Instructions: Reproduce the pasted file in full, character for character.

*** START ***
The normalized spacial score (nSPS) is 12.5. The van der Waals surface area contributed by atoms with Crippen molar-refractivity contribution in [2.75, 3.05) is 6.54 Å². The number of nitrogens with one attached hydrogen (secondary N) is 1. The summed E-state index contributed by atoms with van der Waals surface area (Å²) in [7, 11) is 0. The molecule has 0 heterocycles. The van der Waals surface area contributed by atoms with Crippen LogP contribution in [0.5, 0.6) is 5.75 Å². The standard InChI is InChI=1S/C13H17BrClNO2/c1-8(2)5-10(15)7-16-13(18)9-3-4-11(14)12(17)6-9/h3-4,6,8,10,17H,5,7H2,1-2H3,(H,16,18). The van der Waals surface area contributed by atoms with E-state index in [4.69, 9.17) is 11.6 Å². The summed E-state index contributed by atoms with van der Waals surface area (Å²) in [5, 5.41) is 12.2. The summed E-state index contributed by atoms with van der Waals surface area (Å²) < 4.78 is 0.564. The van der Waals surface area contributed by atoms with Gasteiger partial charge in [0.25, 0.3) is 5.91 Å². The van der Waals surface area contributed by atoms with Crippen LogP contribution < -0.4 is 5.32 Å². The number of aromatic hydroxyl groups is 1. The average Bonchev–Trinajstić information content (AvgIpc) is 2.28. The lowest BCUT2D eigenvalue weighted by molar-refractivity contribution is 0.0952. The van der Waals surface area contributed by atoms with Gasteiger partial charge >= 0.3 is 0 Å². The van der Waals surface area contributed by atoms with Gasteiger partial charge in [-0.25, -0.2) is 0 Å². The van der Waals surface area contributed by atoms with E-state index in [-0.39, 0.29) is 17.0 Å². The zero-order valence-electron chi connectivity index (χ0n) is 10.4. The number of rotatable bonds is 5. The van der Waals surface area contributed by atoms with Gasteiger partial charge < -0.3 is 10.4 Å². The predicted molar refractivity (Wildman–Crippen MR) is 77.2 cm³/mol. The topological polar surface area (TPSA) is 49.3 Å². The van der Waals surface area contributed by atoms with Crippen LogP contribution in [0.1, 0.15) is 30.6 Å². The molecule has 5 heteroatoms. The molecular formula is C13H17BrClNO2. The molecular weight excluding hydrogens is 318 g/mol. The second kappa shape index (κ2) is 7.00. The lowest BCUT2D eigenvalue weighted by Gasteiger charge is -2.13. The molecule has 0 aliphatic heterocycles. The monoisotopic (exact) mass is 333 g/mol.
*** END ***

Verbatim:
The normalized spacial score (nSPS) is 12.5. The van der Waals surface area contributed by atoms with Crippen molar-refractivity contribution in [2.75, 3.05) is 6.54 Å². The number of nitrogens with one attached hydrogen (secondary N) is 1. The summed E-state index contributed by atoms with van der Waals surface area (Å²) in [7, 11) is 0. The molecule has 0 heterocycles. The van der Waals surface area contributed by atoms with Crippen LogP contribution in [0.5, 0.6) is 5.75 Å². The standard InChI is InChI=1S/C13H17BrClNO2/c1-8(2)5-10(15)7-16-13(18)9-3-4-11(14)12(17)6-9/h3-4,6,8,10,17H,5,7H2,1-2H3,(H,16,18). The van der Waals surface area contributed by atoms with E-state index in [4.69, 9.17) is 11.6 Å². The summed E-state index contributed by atoms with van der Waals surface area (Å²) in [5, 5.41) is 12.2. The summed E-state index contributed by atoms with van der Waals surface area (Å²) < 4.78 is 0.564. The van der Waals surface area contributed by atoms with Gasteiger partial charge in [0.25, 0.3) is 5.91 Å². The van der Waals surface area contributed by atoms with Crippen LogP contribution < -0.4 is 5.32 Å². The number of aromatic hydroxyl groups is 1. The average Bonchev–Trinajstić information content (AvgIpc) is 2.28. The lowest BCUT2D eigenvalue weighted by molar-refractivity contribution is 0.0952. The van der Waals surface area contributed by atoms with Gasteiger partial charge >= 0.3 is 0 Å². The van der Waals surface area contributed by atoms with Gasteiger partial charge in [-0.25, -0.2) is 0 Å². The van der Waals surface area contributed by atoms with E-state index in [-0.39, 0.29) is 17.0 Å². The zero-order valence-electron chi connectivity index (χ0n) is 10.4. The number of rotatable bonds is 5. The van der Waals surface area contributed by atoms with Gasteiger partial charge < -0.3 is 10.4 Å². The predicted molar refractivity (Wildman–Crippen MR) is 77.2 cm³/mol. The topological polar surface area (TPSA) is 49.3 Å². The van der Waals surface area contributed by atoms with Crippen LogP contribution in [0.1, 0.15) is 30.6 Å². The molecule has 5 heteroatoms. The molecular formula is C13H17BrClNO2. The molecular weight excluding hydrogens is 318 g/mol. The second kappa shape index (κ2) is 7.00. The lowest BCUT2D eigenvalue weighted by Gasteiger charge is -2.13. The molecule has 0 aliphatic heterocycles. The monoisotopic (exact) mass is 333 g/mol.